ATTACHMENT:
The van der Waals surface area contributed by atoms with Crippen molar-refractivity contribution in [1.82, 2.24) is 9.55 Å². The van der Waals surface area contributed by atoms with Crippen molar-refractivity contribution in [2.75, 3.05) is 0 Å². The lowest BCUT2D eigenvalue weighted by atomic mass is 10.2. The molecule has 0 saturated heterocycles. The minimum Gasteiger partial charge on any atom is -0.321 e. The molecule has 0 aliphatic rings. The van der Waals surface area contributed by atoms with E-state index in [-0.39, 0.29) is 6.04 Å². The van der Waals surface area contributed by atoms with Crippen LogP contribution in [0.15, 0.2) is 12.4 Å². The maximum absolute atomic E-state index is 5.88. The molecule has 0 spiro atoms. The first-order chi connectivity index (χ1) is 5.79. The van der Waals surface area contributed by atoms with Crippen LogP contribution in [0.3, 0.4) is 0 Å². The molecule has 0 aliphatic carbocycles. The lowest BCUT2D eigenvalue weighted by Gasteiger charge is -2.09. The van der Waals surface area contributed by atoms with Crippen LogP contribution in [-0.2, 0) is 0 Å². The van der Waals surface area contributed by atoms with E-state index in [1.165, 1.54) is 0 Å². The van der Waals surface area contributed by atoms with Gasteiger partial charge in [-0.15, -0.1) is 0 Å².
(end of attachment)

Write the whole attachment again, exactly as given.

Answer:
The van der Waals surface area contributed by atoms with Crippen molar-refractivity contribution in [1.82, 2.24) is 9.55 Å². The van der Waals surface area contributed by atoms with Crippen molar-refractivity contribution in [2.75, 3.05) is 0 Å². The lowest BCUT2D eigenvalue weighted by atomic mass is 10.2. The molecule has 0 saturated heterocycles. The minimum Gasteiger partial charge on any atom is -0.321 e. The molecule has 0 aliphatic rings. The van der Waals surface area contributed by atoms with E-state index in [-0.39, 0.29) is 6.04 Å². The van der Waals surface area contributed by atoms with Crippen LogP contribution in [0.15, 0.2) is 12.4 Å². The maximum absolute atomic E-state index is 5.88. The molecule has 0 spiro atoms. The first-order chi connectivity index (χ1) is 5.79. The van der Waals surface area contributed by atoms with Crippen LogP contribution in [0.3, 0.4) is 0 Å². The molecule has 0 aliphatic carbocycles. The lowest BCUT2D eigenvalue weighted by Gasteiger charge is -2.09. The van der Waals surface area contributed by atoms with Crippen LogP contribution in [-0.2, 0) is 0 Å². The van der Waals surface area contributed by atoms with E-state index in [1.165, 1.54) is 0 Å². The van der Waals surface area contributed by atoms with Gasteiger partial charge in [-0.15, -0.1) is 0 Å².